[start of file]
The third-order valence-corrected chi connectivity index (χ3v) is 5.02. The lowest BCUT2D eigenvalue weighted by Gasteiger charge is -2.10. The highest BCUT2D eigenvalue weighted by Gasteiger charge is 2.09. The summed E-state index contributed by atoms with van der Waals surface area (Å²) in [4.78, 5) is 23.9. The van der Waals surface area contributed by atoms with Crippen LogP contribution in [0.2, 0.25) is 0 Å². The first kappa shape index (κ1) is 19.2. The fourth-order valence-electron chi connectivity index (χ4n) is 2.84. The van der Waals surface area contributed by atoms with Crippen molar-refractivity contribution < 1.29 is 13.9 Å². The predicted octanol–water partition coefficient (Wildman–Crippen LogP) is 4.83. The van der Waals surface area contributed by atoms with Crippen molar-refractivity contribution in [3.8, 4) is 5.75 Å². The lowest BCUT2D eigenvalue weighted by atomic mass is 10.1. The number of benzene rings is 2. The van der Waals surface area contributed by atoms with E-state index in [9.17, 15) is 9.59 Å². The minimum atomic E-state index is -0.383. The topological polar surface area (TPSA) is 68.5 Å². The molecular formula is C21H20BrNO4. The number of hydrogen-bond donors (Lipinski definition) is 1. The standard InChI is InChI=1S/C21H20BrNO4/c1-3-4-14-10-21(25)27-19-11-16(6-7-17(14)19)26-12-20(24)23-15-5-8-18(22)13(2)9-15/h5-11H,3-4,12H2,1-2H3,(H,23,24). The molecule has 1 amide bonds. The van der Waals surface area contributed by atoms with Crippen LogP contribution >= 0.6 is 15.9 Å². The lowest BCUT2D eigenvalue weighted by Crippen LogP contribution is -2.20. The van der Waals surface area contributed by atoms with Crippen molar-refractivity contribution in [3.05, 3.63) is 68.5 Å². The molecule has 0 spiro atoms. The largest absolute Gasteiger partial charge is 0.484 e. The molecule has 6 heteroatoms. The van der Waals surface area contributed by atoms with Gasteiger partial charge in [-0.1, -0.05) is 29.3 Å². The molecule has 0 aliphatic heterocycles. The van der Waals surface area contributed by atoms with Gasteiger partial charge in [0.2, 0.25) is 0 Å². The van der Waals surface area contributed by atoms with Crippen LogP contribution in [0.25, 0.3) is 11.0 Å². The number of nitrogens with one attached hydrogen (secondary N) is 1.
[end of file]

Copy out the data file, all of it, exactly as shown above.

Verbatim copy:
The third-order valence-corrected chi connectivity index (χ3v) is 5.02. The lowest BCUT2D eigenvalue weighted by Gasteiger charge is -2.10. The highest BCUT2D eigenvalue weighted by Gasteiger charge is 2.09. The summed E-state index contributed by atoms with van der Waals surface area (Å²) in [4.78, 5) is 23.9. The van der Waals surface area contributed by atoms with Crippen LogP contribution in [0.2, 0.25) is 0 Å². The first kappa shape index (κ1) is 19.2. The fourth-order valence-electron chi connectivity index (χ4n) is 2.84. The van der Waals surface area contributed by atoms with Crippen molar-refractivity contribution < 1.29 is 13.9 Å². The predicted octanol–water partition coefficient (Wildman–Crippen LogP) is 4.83. The van der Waals surface area contributed by atoms with Crippen molar-refractivity contribution in [3.8, 4) is 5.75 Å². The lowest BCUT2D eigenvalue weighted by atomic mass is 10.1. The number of benzene rings is 2. The van der Waals surface area contributed by atoms with E-state index in [9.17, 15) is 9.59 Å². The minimum atomic E-state index is -0.383. The topological polar surface area (TPSA) is 68.5 Å². The molecular formula is C21H20BrNO4. The number of hydrogen-bond donors (Lipinski definition) is 1. The standard InChI is InChI=1S/C21H20BrNO4/c1-3-4-14-10-21(25)27-19-11-16(6-7-17(14)19)26-12-20(24)23-15-5-8-18(22)13(2)9-15/h5-11H,3-4,12H2,1-2H3,(H,23,24). The molecule has 1 amide bonds. The van der Waals surface area contributed by atoms with Crippen LogP contribution >= 0.6 is 15.9 Å². The lowest BCUT2D eigenvalue weighted by Crippen LogP contribution is -2.20. The van der Waals surface area contributed by atoms with Crippen molar-refractivity contribution in [3.05, 3.63) is 68.5 Å². The molecule has 0 spiro atoms. The largest absolute Gasteiger partial charge is 0.484 e. The molecule has 6 heteroatoms. The van der Waals surface area contributed by atoms with Gasteiger partial charge in [-0.1, -0.05) is 29.3 Å². The molecule has 0 aliphatic heterocycles. The van der Waals surface area contributed by atoms with Gasteiger partial charge in [0.2, 0.25) is 0 Å². The van der Waals surface area contributed by atoms with Crippen LogP contribution in [0.25, 0.3) is 11.0 Å². The number of nitrogens with one attached hydrogen (secondary N) is 1.